Mixed feelings about this one On the plus side - I think genuinely likely you can get 1.7% or so from this which is a very decent return on a on call deposit. The minus side - I am a bit upset with the lack of disclosure; there is a management charge with trail rebate - so obviously they are putting the underlying into something; but it isn't clear what that sometime is. There is a few throwaway comments about risk but no proper fund fact sheets. Also given that Stashaway is the latest fintech/robo wave - I'd say this looks like an instrument to draw people into their underyling product rather than a long term offering. Tldr - good topline return, take advantage it while you can but it isn't a risk free.

Savings

Bank Account

@OP - the seedly search is a bit hit-and-miss (and no real way to star/tag posts as well) but the change in Citi was mentioned a few weeks ago (see link below). I've confirmed the change with a Citi RM - apparently there is A LOT of customer pushback with the change. https://seedly.sg/questions/should-i-put-200k-in-citi-gain-max-account-even-though-the-guaranteed-in-case-the-bank-fails-is-about-70k-only In terms of alternatives, it looks tough to match what Citi was offering (which is maybe why they withdrew it hahaha) - but there is some interest new-age type of savings vechicles - check out Etiqa Elastiq / SingLife Endowment / Singapura Finance Vivid. All of those have something slightly different from a standard bank acccount but still covered under SDIC g'tee and using above market interest rates to attract customers.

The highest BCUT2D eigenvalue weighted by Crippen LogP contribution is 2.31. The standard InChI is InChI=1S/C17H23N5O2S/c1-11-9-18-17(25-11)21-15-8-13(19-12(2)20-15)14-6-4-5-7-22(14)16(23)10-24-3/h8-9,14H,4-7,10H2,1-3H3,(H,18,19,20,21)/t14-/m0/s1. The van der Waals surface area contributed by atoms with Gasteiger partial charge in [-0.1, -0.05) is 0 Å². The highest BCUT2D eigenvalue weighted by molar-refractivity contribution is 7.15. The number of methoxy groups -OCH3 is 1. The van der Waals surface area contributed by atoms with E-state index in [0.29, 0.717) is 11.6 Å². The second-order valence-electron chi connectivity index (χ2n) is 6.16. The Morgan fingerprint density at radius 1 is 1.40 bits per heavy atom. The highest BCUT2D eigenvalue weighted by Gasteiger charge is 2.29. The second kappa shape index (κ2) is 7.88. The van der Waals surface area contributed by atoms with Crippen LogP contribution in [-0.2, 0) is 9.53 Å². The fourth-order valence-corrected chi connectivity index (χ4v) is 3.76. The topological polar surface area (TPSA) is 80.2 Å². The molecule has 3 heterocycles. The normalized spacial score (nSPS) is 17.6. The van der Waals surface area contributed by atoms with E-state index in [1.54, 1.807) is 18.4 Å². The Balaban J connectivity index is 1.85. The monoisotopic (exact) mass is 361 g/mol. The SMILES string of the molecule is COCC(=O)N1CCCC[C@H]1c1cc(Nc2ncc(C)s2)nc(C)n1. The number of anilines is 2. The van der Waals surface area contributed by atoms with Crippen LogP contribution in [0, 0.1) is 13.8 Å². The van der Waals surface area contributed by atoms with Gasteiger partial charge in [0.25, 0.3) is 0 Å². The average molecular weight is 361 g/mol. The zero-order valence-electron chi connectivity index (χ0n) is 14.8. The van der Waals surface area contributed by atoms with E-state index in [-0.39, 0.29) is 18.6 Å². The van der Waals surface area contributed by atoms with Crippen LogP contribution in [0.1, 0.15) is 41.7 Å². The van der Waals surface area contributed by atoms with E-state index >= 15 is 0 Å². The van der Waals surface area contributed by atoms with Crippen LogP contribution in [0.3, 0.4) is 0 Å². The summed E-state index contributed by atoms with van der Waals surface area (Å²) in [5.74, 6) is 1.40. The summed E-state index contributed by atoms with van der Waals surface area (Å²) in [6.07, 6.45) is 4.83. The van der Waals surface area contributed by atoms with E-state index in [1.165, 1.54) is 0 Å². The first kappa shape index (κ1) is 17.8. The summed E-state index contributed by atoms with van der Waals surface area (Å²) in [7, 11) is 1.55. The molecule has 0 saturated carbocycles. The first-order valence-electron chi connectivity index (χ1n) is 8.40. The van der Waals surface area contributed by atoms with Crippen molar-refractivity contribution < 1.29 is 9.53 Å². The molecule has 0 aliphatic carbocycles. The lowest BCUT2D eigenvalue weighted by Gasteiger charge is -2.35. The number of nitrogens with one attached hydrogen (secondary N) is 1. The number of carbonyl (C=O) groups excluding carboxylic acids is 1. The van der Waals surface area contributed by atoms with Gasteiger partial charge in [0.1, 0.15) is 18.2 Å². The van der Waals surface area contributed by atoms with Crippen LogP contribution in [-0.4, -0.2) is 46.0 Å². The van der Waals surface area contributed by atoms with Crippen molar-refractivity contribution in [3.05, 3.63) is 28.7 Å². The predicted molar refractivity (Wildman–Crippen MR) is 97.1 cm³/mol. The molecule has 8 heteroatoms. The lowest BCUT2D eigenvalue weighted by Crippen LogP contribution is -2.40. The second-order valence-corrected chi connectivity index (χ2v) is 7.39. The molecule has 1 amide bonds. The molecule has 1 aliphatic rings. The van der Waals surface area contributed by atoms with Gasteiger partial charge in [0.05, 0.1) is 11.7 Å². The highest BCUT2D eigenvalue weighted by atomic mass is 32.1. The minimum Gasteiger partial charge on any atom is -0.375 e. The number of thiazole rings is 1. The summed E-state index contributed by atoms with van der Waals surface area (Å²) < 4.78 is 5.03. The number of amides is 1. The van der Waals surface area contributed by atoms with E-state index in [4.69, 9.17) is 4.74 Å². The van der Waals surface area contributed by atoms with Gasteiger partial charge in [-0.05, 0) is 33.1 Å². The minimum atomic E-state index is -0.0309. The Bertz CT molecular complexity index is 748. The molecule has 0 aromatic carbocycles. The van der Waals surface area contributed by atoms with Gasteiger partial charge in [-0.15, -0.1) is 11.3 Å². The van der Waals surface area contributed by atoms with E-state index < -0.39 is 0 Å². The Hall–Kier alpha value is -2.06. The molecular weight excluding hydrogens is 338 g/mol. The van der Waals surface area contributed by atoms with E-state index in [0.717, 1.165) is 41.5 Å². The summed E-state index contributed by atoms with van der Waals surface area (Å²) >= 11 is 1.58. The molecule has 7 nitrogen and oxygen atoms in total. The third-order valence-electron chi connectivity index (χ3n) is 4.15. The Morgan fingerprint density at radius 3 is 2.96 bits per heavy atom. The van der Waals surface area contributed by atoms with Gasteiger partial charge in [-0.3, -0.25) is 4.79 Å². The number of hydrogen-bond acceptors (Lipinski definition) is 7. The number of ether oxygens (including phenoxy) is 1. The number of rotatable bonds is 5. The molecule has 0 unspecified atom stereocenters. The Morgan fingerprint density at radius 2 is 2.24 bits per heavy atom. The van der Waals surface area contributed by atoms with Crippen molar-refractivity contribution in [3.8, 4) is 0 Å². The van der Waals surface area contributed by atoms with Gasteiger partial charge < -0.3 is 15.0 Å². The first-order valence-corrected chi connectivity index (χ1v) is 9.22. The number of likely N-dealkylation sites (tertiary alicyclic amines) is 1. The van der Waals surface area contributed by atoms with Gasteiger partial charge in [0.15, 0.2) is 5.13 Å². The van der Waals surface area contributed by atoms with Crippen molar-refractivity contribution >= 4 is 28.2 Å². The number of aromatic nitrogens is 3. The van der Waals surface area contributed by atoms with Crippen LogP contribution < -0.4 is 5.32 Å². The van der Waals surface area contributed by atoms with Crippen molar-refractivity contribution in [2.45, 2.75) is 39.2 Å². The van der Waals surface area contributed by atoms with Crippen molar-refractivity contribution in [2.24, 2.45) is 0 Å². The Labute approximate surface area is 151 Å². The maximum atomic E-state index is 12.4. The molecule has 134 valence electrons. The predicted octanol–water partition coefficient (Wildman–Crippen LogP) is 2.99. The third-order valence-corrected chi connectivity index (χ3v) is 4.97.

Investments

If you mean hedging against the risk of floating interest rates moving against you - yes it is possible to enter into swap arrangements to change the floating interest rate into a fixed interest rate. These instruments would generally only be available to institutional investors.

Investments

A natural hedge is where you can neutralize (hedge) a risk through arranging an (investment/business) in a certain way instead of resorting to financial instruments. Eg. a mobile phone manufacturer has operations in China and exposed to FX risk on cost of production. By selling some of the output to China market then proceeds can cover cost of production and hence naturally hedge the FX risk.